USA, Denver, Colorado. February results for U.S. pork and beef exports were well above year-ago levels, with pork exports posting the strongest February volume on record, according to statistics released by USDA and compiled by the U.S. Meat Export Federation (USMEF). Anyway trade deficits are a hot topic of conversation, especially with countries such as Mexico, China and Japan.
Pork exports reached 197,025 metric tons (mt) in February, up 15% year-over-year, with value up 17% to $486.7 mill. For the first two months of 2017, exports totaled 399,692 mt, up 18%, with value increasing 22% to $995.3 mill. February exports accounted for 27.6% of total pork production and 22.9% for muscle cuts only, up from 23.8% and 20%, respectively, last year. January-February ratios were also significantly higher at 26.8% and 22.2%, compared to 23% and 19.3% in the first two months of 2016. Export value per hog slaughtered averaged $51.94 in February, up 18% year-over-year, while the January-February average was up 20% to $51.05.
Beef exports totaled 90,417 mt in February, up 9% year-over-year, with value up 16% to $508.5 mill. Through February, beef exports were up 13% in volume (186,905 mt) and 17% in value ($1.02 bn). February exports accounted for 12.6% of total beef production and 10.1% for muscle cuts only, which was steady with last year. January-February ratios were also fairly steady at 12.4% and 9.8%, respectively. Export value per head of fed slaughter averaged $276.96 in February, up 13% from a year ago, while the January-February average was up 10% to $266.34 per head.
“With trade deficits being a hot topic of conversation, especially with countries such as Mexico, China and Japan, it’s important to highlight the sectors in which U.S. products are competitive throughout the world and exports are thriving,” said USMEF President and CEO Philip Seng. The red meat sector is certainly in that category, as exports have helped fuel growth in the U.S. industry and, in turn, larger U.S. production has opened further export opportunities and generated positive returns for the entire supply chain.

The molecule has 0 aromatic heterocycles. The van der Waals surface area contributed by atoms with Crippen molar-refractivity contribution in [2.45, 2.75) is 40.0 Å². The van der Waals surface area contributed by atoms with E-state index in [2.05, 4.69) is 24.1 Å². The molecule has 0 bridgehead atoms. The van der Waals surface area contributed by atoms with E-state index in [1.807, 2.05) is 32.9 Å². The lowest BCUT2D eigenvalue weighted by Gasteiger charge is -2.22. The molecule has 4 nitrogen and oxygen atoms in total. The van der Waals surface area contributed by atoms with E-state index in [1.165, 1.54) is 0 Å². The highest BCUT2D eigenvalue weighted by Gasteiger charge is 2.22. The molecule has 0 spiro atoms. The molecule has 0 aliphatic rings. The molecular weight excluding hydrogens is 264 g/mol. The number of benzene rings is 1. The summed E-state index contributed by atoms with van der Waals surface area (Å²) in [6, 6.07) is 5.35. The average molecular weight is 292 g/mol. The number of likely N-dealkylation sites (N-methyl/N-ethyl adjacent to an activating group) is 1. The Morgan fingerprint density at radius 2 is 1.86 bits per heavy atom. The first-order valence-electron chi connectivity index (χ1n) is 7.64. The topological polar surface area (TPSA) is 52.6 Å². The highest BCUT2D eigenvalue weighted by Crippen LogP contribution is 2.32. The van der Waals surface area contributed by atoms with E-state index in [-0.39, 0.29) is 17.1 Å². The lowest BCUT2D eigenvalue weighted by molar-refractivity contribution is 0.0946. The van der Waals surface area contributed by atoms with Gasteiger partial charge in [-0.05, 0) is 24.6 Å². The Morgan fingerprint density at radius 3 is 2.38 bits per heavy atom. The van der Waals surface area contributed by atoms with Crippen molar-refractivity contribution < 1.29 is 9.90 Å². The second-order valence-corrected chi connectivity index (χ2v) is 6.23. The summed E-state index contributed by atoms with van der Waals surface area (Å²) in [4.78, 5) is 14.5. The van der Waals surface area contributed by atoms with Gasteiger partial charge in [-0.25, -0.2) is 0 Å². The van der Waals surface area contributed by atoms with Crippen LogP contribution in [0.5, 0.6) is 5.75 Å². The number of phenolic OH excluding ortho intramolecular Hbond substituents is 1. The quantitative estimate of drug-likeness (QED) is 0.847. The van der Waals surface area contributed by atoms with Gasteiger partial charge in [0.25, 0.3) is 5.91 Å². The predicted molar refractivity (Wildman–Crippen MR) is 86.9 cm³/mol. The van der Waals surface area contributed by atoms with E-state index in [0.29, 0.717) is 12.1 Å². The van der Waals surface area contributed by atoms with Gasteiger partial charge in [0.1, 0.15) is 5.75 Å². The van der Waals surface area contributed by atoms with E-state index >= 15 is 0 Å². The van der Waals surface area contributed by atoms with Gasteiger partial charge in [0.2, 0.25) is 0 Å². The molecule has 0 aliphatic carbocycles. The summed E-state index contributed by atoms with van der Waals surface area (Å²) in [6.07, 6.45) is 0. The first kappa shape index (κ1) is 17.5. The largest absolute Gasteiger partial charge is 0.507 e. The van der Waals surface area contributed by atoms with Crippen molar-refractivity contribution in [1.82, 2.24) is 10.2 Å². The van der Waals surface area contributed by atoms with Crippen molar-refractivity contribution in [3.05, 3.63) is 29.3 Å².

Pork exports strong to Western Hemisphere and North Asian markets
Mexico was once again the pacesetter for February pork exports, with volume up 22% to 64,990 mt and value increasing 28% to $116 mill. This pushed the two-month totals for Mexico to 137,396 mt (up 27%) valued at $244.7 mill (up 39%). Mexico’s strong demand is reflected not only in increased buying from the U.S., but also in relatively high domestic hog prices, as per capita consumption of pork continues to grow. Strong demand from Mexico helped move prices for U.S. heavy bone-in hams higher in 2017 – up an average of 4% year-over-year. For Japan, the leading value market for U.S. pork, February exports increased 14% to 32,178 mt, valued at $130.4 mill (up 18%). For January-February, exports to Japan were up 10% in volume (63,755 mt) and 14 percent in value ($256.1 million). Chilled pork exports to Japan increased 7% through February to 34,682 metric tons.
Chilled beef to Japan, Korea and Taiwan continues to drive export growth
Japan continued to solidify its position as the leading volume and value market for U.S. beef, with February exports climbing 48% from a year ago in volume (23,789 mt) and 55% in value ($134.3 mill). Through February, exports to Japan were up 41% in volume (46,276 mt) and 44% in value ($259.6 mill). This included a 60% increase in chilled beef volume to 19,404 mt. Japanese import data showed that U.S. beef overtook Australian beef in the first two months of the year, with U.S. market share climbing to 45.6% while Australia’s dropped to 44%. Strong momentum continued for U.S. beef in Korea, where February exports increased 11% to 13,093 mt valued at $86 mill (up 26%). This pushed the two-month totals up 23% in volume (28,287 mt) and 31% in value ($177.6 mill). Chilled exports through February were up 95% to 5,384 mt.